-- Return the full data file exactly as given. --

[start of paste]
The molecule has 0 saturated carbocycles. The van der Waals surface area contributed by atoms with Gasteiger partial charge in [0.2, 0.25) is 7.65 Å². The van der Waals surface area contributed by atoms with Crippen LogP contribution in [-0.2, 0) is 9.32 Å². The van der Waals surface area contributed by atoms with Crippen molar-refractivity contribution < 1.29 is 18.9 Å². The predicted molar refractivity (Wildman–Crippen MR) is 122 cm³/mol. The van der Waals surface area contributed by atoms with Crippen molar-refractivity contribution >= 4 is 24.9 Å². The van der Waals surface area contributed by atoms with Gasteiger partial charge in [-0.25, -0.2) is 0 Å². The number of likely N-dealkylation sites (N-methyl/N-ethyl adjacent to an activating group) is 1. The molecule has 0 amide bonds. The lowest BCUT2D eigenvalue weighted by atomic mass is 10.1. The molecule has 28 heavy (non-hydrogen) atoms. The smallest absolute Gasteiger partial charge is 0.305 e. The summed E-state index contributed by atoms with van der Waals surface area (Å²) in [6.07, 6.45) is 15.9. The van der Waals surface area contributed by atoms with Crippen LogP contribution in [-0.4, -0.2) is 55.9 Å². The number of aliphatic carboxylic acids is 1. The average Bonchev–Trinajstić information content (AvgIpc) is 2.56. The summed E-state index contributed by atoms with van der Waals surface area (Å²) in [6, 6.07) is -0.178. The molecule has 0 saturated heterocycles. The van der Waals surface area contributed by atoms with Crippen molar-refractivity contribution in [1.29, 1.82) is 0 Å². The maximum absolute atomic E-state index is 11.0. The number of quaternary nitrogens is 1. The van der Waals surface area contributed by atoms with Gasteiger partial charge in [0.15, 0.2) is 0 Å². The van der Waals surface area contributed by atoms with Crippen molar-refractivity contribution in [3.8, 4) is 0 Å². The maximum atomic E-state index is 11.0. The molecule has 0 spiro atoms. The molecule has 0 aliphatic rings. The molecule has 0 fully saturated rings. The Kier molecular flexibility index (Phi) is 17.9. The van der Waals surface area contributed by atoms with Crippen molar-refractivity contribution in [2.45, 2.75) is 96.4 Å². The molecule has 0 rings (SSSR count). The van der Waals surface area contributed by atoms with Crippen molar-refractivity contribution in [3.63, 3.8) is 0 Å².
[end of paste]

The molecule has 0 saturated carbocycles. The van der Waals surface area contributed by atoms with Gasteiger partial charge in [0.2, 0.25) is 7.65 Å². The van der Waals surface area contributed by atoms with Crippen LogP contribution in [-0.2, 0) is 9.32 Å². The van der Waals surface area contributed by atoms with Crippen molar-refractivity contribution < 1.29 is 18.9 Å². The predicted molar refractivity (Wildman–Crippen MR) is 122 cm³/mol. The van der Waals surface area contributed by atoms with Crippen molar-refractivity contribution >= 4 is 24.9 Å². The van der Waals surface area contributed by atoms with Gasteiger partial charge in [-0.25, -0.2) is 0 Å². The number of likely N-dealkylation sites (N-methyl/N-ethyl adjacent to an activating group) is 1. The molecule has 0 amide bonds. The lowest BCUT2D eigenvalue weighted by atomic mass is 10.1. The molecule has 28 heavy (non-hydrogen) atoms. The smallest absolute Gasteiger partial charge is 0.305 e. The summed E-state index contributed by atoms with van der Waals surface area (Å²) in [6.07, 6.45) is 15.9. The van der Waals surface area contributed by atoms with Crippen LogP contribution in [-0.4, -0.2) is 55.9 Å². The number of aliphatic carboxylic acids is 1. The average Bonchev–Trinajstić information content (AvgIpc) is 2.56. The summed E-state index contributed by atoms with van der Waals surface area (Å²) in [6, 6.07) is -0.178. The molecule has 0 saturated heterocycles. The van der Waals surface area contributed by atoms with Crippen molar-refractivity contribution in [1.29, 1.82) is 0 Å². The maximum absolute atomic E-state index is 11.0. The number of quaternary nitrogens is 1. The van der Waals surface area contributed by atoms with Gasteiger partial charge in [0.15, 0.2) is 0 Å². The van der Waals surface area contributed by atoms with Crippen molar-refractivity contribution in [3.8, 4) is 0 Å². The maximum atomic E-state index is 11.0. The molecule has 0 spiro atoms. The molecule has 0 aliphatic rings. The molecule has 0 fully saturated rings. The Kier molecular flexibility index (Phi) is 17.9. The van der Waals surface area contributed by atoms with Crippen molar-refractivity contribution in [2.45, 2.75) is 96.4 Å². The molecule has 0 rings (SSSR count). The van der Waals surface area contributed by atoms with Crippen molar-refractivity contribution in [3.63, 3.8) is 0 Å².